To convert to kJ, multiply kcal value by 4·184.
* Nuts and seeds (unsalted), other legumes, dried herbs.
† Chicken and beef broth, Mexican mole sauce and condiments.
‡ Nuts and seeds (salted), salted, dried or oil-preserved canned fish and meat, canned fruits, vegetables and legumes.
§ Baby food, ready-to-eat-meals, ultra-processed culinary ingredients.
Table 3 presents the coefficients from the regression model, which can be interpreted as the differences in the energy contribution (percentage of total energy) from UPF (i.e. percentage points (pp) difference) between the reference and the other population groups. The energy contribution from UPF was 3·0 to 12·5 pp lower among older age groups compared with pre-school-aged children; 5·6 pp higher in urban compared with rural areas; 2·7 and 8·4 pp higher in the Central and North regions, respectively, compared with the South region; 4·5 pp higher in both medium and high SES compared with low SES; and 3·4 to 7·8 pp higher among those with a head of household with higher educational level compared with lower. As can be seen in Fig. 1, the differences in the energy contribution from UPF across sociodemographic groups were accompanied by differences in the energy contribution from unprocessed or minimally processed foods, whereas the energy contributions from processed culinary ingredients and processed foods remained relatively similar.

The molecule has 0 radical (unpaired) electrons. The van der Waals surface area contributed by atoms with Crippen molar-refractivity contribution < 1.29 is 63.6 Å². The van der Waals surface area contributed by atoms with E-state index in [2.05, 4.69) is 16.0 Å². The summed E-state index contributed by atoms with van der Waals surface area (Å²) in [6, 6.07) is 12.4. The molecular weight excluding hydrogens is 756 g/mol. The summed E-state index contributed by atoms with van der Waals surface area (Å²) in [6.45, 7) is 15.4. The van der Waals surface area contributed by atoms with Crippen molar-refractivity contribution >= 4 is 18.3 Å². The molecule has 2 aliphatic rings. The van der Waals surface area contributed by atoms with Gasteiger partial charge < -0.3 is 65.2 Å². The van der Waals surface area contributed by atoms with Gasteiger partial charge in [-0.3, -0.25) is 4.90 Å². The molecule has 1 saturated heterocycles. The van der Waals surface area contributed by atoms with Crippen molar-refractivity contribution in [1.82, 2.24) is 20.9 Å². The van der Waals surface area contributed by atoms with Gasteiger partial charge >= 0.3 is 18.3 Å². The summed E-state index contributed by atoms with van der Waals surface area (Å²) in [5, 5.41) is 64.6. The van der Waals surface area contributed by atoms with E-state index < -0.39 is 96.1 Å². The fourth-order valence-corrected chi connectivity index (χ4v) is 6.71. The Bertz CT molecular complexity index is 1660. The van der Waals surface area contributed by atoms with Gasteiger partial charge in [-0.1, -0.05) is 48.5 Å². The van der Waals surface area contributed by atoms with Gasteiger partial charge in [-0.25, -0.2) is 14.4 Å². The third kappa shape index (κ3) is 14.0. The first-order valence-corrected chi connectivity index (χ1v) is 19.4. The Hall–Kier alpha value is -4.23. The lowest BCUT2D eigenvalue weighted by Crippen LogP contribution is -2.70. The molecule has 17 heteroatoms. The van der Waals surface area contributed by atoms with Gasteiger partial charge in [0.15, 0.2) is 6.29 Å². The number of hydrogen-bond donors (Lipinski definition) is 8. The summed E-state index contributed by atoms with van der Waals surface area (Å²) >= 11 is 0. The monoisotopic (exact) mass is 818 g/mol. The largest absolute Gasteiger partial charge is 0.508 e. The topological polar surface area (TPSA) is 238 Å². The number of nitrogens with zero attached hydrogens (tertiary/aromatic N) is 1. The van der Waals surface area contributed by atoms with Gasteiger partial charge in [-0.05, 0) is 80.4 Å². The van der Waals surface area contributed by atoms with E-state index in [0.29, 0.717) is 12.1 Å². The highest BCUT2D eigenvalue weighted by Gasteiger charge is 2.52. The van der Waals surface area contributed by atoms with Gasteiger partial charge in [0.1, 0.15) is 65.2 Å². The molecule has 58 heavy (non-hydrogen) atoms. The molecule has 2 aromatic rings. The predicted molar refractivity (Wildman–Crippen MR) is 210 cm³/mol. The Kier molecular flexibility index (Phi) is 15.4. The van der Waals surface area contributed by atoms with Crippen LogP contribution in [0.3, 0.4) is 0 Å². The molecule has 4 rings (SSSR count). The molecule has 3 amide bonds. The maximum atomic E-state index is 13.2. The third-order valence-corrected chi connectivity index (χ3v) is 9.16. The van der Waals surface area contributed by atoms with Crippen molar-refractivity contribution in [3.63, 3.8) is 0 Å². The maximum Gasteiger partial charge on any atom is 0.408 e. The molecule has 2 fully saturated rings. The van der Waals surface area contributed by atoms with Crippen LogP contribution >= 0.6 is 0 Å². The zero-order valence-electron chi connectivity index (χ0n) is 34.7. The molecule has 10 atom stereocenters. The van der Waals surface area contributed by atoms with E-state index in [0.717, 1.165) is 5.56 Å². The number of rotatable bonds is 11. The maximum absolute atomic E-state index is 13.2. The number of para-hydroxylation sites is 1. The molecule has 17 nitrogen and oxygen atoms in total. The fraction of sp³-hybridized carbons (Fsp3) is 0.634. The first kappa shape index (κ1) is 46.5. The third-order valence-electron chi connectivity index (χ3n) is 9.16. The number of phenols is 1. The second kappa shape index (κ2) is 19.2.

* Performed with a multiple linear regression model that includes all variables in the table.
† Pre-school-aged children: aged <5 years; school-aged children: aged 5–11 years; adolescents: aged 12–19 years; adults: aged ≥20 years.